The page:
Diocese of San Joaquin (Northern boundary south of Sacramento; Southern boundary south of Bakersfield; Eastern boundary Nevada border; Western boundary west of Interstate 5): 4159 E. Dakota Ave., Fresno, CA 93726-5227 <www.sjoaquin.net>.

Episcopal Diocese of California (covers Alameda, Contra Costa, Marin, San Francisco, and Southern Alameda counties): 1055 Taylor St., San Francisco, CA 94108 <www.diocal.org>.

The United Methodist Church is served through the two conferences in California which manage its affairs. The conference can be contacted for information on records and for contact information on local congregations. The two conferences are: California-Nevada Conference, P.O. Box 980250, West Sacramento, CA 95798-0250 <www.cnumc.org>, and the California Pacific Conference, P.O. Box 6006, Pasadena, CA 91108-6006 <www.cal-pac.org>.

The Presbyterian denomination in California is served by two synods, each of which is comprised of several presbyteries, and within each presbytery are several congregations. These synods include:

Pacific Synod (presbyteries in Berkeley, Petaluma, Sacramento, San Jose, Stockton, and Visalia counties): 8 Fourth St., Petaluma, CA 94952-3004 <www.synodpacific.org>.

Southern California and Hawaii Synod (has presbyteries in Los Ranchos, Pacific, Riverside, San Diego, San Fernando, San Gabriel, and Santa Barbara counties): 1501 Wilshire Blvd., Los Angeles, CA 90017-2205 <www.synod.org>.

There is a large collection of Presbyterian registers on microfilm at the FHL. These collections include congregations from all branches of Presbyterianism; however, not all Presbyterian records for California are deposited at the Presbyterian Historical Society in Philadelphia or on microfilm at the FHL. For older records, contact the synods for additional assistance.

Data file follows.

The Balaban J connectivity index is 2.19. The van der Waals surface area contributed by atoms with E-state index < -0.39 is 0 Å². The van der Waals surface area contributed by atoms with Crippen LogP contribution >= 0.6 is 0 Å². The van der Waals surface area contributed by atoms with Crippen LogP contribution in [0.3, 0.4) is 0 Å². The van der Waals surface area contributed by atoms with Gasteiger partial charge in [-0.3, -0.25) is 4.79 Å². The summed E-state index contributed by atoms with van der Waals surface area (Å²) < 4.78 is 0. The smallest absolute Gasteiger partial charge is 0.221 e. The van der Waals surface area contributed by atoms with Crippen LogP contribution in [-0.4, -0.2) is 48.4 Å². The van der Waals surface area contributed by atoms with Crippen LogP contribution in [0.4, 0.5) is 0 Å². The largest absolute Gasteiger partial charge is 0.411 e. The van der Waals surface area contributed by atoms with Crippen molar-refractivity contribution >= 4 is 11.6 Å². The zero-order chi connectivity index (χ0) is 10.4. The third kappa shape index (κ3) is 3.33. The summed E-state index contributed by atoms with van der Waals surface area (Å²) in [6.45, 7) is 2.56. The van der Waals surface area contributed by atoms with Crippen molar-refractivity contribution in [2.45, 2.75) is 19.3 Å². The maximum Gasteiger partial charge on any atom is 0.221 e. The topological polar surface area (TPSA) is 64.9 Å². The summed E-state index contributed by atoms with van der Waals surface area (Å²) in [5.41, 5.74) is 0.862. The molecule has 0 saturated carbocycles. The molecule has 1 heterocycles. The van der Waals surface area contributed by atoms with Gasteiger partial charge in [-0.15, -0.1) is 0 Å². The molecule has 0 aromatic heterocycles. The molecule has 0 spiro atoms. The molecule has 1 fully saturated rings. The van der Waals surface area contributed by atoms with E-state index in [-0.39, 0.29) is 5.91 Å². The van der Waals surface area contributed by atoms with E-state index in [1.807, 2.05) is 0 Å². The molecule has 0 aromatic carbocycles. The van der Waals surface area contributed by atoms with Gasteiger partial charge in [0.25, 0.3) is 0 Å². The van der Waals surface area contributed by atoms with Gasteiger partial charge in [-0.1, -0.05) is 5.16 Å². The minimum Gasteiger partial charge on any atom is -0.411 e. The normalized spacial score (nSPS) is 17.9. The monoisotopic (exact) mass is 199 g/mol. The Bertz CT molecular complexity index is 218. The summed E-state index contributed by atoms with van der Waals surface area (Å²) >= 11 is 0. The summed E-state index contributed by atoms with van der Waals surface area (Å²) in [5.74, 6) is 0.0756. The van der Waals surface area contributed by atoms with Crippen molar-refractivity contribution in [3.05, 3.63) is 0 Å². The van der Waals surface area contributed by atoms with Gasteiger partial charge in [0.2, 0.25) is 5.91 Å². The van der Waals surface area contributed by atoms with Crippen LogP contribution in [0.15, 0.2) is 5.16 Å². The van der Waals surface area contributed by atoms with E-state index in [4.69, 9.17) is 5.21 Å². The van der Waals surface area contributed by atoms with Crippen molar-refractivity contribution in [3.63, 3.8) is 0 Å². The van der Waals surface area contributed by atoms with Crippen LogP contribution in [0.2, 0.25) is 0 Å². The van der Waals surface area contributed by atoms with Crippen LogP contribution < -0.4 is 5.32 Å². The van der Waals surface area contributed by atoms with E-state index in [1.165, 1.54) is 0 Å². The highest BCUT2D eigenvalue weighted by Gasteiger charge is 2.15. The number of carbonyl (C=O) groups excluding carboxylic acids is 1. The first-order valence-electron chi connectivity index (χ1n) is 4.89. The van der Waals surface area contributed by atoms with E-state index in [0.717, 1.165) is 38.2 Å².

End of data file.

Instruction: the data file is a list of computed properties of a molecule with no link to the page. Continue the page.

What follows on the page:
Another large denomination for California, The Church of Jesus Christ of Latter-day Saints (the Mormons), has played a pivotal role in the state since its earliest days. Mormons came to California ports as a migratory approach to Utah and served the early U.S. Army in the Mormon Battalion. Mormon colonies such as San Bernardino were meant, initially, to be an extension of the Mormon Zion webbing out from Salt Lake City. Some could not resist the appeal of the gold rush and found themselves separated from the main body in Utah. Others came to California as settlers and “gold missionaries” to earn money to take back to Utah to help buy necessities. Mission, congregation, and family genealogies for all California activities of the Church are at the FHL.